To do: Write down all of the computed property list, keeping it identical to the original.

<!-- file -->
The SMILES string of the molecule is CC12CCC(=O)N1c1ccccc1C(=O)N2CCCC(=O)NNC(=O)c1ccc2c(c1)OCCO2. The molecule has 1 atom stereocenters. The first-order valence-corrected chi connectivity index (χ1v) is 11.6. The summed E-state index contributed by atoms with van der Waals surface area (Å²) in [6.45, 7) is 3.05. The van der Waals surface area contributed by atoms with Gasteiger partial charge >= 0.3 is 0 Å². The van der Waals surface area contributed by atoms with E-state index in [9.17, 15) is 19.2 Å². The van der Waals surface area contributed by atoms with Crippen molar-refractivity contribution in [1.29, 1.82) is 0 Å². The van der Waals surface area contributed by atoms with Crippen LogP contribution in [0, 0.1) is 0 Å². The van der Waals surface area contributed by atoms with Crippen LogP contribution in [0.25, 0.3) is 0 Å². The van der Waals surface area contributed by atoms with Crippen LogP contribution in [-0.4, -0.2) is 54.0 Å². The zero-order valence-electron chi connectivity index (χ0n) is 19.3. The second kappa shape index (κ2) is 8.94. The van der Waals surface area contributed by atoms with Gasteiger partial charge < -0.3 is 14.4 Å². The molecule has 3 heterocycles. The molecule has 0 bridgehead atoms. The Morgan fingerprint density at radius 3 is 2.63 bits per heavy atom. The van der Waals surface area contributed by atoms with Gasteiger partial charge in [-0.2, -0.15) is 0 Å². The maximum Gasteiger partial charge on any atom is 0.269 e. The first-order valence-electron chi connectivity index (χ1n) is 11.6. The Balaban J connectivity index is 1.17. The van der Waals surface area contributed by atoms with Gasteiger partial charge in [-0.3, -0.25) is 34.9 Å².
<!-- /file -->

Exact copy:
The SMILES string of the molecule is CC12CCC(=O)N1c1ccccc1C(=O)N2CCCC(=O)NNC(=O)c1ccc2c(c1)OCCO2. The molecule has 1 atom stereocenters. The first-order valence-corrected chi connectivity index (χ1v) is 11.6. The summed E-state index contributed by atoms with van der Waals surface area (Å²) in [6.45, 7) is 3.05. The van der Waals surface area contributed by atoms with Gasteiger partial charge >= 0.3 is 0 Å². The van der Waals surface area contributed by atoms with E-state index in [9.17, 15) is 19.2 Å². The van der Waals surface area contributed by atoms with Crippen molar-refractivity contribution in [1.29, 1.82) is 0 Å². The van der Waals surface area contributed by atoms with Crippen LogP contribution in [0, 0.1) is 0 Å². The van der Waals surface area contributed by atoms with Crippen LogP contribution in [0.25, 0.3) is 0 Å². The van der Waals surface area contributed by atoms with Crippen LogP contribution in [-0.4, -0.2) is 54.0 Å². The zero-order valence-electron chi connectivity index (χ0n) is 19.3. The second kappa shape index (κ2) is 8.94. The van der Waals surface area contributed by atoms with Gasteiger partial charge < -0.3 is 14.4 Å². The molecule has 3 heterocycles. The molecule has 0 bridgehead atoms. The Morgan fingerprint density at radius 3 is 2.63 bits per heavy atom. The van der Waals surface area contributed by atoms with Gasteiger partial charge in [-0.2, -0.15) is 0 Å². The maximum Gasteiger partial charge on any atom is 0.269 e. The first-order valence-electron chi connectivity index (χ1n) is 11.6. The Balaban J connectivity index is 1.17. The van der Waals surface area contributed by atoms with Gasteiger partial charge in [-0.3, -0.25) is 34.9 Å².